Solon: Ageing better

Pio Solon
·2 min read

WHETHER we like it or not, we are all within the ageing process. At the cellular level, this is when our cells stop dividing. That’s why our skin, teeth, hair and other tissues might not look as good as we get older. But what gives? If we all age, why should we even care about it?

It’s all really a matter of mindset and perspective. We all know people who age gracefully. They look young for their age and have more energy than people younger than they are! And we know people too on the other divide, those who might not be as old, but look older than their years. So from a health perspective, how can we age better?

Manage stress

Stress is a natural occurrence of life. If you’re doing something meaningful, you’re bound to feel and experience some of life’s daily stressors. Exercise is actually a stressor, too. Too much stress, more than what an organism can withstand, is detrimental. Too little stress, the organism does not grow and adapt. We see this in exercise. Too much exercise, and one might be more prone to injury. Too little exercise also puts us at risk of lifestyle disease and weight-gain. The key is to look for adequate stress in our daily routines and exercise.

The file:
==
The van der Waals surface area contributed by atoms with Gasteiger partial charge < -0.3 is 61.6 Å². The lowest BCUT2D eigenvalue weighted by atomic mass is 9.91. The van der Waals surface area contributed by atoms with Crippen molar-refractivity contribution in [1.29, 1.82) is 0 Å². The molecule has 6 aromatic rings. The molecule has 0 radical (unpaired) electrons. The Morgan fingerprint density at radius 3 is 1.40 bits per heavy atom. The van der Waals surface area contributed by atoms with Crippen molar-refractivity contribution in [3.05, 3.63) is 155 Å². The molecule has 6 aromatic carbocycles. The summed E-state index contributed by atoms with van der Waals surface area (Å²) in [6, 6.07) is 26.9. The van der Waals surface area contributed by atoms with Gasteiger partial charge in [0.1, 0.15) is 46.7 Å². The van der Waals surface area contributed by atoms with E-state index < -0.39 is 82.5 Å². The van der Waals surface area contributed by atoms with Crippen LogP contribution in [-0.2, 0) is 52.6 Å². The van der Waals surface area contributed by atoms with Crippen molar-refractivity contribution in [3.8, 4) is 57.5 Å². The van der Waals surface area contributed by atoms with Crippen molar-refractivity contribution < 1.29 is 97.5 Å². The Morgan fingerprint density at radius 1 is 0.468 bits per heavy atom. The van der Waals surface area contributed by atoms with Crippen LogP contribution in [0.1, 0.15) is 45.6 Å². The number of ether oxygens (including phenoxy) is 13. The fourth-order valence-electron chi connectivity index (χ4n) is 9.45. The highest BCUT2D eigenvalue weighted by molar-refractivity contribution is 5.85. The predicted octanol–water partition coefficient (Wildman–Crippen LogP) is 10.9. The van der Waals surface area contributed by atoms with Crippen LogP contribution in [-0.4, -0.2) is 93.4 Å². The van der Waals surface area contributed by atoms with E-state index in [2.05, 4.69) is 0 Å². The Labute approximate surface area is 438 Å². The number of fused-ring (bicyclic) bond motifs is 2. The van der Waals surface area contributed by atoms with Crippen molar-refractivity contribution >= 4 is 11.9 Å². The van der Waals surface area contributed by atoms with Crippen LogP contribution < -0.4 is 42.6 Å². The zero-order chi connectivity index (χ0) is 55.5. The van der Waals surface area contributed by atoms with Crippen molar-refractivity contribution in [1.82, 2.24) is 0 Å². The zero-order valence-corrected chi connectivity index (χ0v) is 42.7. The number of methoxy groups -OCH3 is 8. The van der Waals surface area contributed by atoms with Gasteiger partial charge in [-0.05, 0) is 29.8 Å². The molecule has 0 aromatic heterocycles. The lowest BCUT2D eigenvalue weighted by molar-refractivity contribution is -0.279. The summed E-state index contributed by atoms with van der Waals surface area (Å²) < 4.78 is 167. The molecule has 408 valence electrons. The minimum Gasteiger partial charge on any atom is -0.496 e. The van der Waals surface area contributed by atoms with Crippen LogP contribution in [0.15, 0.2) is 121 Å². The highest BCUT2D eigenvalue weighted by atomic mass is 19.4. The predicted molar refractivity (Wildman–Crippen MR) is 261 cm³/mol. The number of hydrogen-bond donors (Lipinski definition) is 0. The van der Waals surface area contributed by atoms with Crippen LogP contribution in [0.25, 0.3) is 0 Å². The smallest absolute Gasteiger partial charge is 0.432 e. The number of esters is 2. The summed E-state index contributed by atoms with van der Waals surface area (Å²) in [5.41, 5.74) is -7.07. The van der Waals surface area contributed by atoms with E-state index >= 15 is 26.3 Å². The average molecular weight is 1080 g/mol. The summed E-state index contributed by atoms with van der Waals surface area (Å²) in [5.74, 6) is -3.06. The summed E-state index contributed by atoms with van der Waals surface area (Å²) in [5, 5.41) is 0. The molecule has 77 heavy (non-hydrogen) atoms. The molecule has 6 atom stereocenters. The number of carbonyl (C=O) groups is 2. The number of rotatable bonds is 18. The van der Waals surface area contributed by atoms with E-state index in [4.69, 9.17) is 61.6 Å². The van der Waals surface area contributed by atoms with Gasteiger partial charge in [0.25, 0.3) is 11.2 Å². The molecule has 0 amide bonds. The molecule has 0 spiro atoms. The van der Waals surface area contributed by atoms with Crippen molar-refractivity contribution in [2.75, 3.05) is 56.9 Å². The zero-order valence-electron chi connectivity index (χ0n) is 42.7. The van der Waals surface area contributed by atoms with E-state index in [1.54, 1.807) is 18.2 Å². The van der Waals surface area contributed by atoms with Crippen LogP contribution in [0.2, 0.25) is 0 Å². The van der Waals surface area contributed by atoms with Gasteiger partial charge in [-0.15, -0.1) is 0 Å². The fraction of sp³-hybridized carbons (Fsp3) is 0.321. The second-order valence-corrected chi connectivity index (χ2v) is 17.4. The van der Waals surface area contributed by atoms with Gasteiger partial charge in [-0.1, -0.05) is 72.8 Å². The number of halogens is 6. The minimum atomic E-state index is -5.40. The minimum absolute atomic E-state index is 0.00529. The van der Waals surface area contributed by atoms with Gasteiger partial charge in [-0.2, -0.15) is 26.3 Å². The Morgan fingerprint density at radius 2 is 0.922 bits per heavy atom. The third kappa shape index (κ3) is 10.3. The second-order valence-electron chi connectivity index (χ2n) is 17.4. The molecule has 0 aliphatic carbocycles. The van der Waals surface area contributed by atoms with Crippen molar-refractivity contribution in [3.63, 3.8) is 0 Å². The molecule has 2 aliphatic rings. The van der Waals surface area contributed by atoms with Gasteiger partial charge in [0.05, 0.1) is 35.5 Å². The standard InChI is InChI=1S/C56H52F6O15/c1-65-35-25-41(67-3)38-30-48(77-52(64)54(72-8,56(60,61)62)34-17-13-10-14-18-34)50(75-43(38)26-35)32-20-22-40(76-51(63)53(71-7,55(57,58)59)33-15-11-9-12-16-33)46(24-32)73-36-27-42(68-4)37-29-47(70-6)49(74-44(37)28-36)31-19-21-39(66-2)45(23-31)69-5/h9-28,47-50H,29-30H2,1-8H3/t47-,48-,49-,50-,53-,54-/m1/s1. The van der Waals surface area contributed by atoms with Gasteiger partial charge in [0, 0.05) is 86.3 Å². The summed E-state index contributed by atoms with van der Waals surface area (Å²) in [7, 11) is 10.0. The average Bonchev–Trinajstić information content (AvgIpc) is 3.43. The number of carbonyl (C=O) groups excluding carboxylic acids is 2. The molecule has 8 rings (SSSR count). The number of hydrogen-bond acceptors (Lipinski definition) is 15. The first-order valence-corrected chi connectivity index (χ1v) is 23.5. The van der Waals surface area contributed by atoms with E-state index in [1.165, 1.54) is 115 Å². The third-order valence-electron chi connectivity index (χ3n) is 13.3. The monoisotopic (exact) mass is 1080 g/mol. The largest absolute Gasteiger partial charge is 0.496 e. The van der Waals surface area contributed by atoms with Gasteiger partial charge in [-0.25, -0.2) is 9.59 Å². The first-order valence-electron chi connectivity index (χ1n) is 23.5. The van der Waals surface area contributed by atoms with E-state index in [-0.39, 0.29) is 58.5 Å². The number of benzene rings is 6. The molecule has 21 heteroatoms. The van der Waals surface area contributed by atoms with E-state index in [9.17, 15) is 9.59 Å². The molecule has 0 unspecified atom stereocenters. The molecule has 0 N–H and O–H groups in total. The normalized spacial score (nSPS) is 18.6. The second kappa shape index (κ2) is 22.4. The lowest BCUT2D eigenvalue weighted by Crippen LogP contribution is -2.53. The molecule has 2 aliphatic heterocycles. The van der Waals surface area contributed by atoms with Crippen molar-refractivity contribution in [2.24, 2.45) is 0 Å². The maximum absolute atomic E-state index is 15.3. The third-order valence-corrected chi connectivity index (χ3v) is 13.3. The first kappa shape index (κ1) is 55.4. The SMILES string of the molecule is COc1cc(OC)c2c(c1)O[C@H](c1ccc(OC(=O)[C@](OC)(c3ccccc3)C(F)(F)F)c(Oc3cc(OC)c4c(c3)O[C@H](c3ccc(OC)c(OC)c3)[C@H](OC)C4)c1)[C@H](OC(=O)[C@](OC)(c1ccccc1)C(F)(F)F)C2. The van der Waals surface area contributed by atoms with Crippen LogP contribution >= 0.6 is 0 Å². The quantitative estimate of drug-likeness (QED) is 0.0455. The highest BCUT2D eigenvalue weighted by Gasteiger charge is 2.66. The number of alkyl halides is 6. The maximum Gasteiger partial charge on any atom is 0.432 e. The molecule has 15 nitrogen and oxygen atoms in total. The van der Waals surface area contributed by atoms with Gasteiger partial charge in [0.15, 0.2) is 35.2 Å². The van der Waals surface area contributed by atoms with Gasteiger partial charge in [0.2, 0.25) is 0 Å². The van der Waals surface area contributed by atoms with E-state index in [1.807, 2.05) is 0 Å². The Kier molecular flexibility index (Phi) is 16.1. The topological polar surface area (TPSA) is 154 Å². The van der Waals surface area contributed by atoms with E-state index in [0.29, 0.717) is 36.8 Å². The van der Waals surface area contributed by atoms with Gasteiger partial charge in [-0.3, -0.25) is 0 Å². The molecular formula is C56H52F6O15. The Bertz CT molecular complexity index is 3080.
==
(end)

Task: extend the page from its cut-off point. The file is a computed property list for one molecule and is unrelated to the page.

Enjoy exercise and healthy eating

The key here is not to become an exercise or healthy eating zealot. Find an activity you can enjoy and even enjoy the consumption of healthy food too! You are more prone to doing activities and eat healthy food if you enjoy having them.

Find your purpose for living

Life is not meant for us to wake, work, sleep and repeat. In the book “Blue Zones” by Dan Buettner, people who live in Blue Zones — places with people who tend to have higher life expectancy like in Okinawa and Nicoya — have a reason to get up every day.

For Okinawan grandmothers, that is to prepare breakfast for their grandchildren every day. Having this “life purpose” was associated with a reduced risk of death possibly through psychological well-being. We all know that relative who retired in good health, only to find themselves in suboptimal health years after retirement. This is attributed to that individual having lost productivity and some purpose for living.

If you’re a 30-something reading this, you might not care about ageing. But the fact is, we are all ageing one way or another. The key is to find ways for us to age gracefully.

As always, consult your physician if you have a health condition that makes it challenging for you to exercise so he or she can give guidance on what activities are appropriate for you.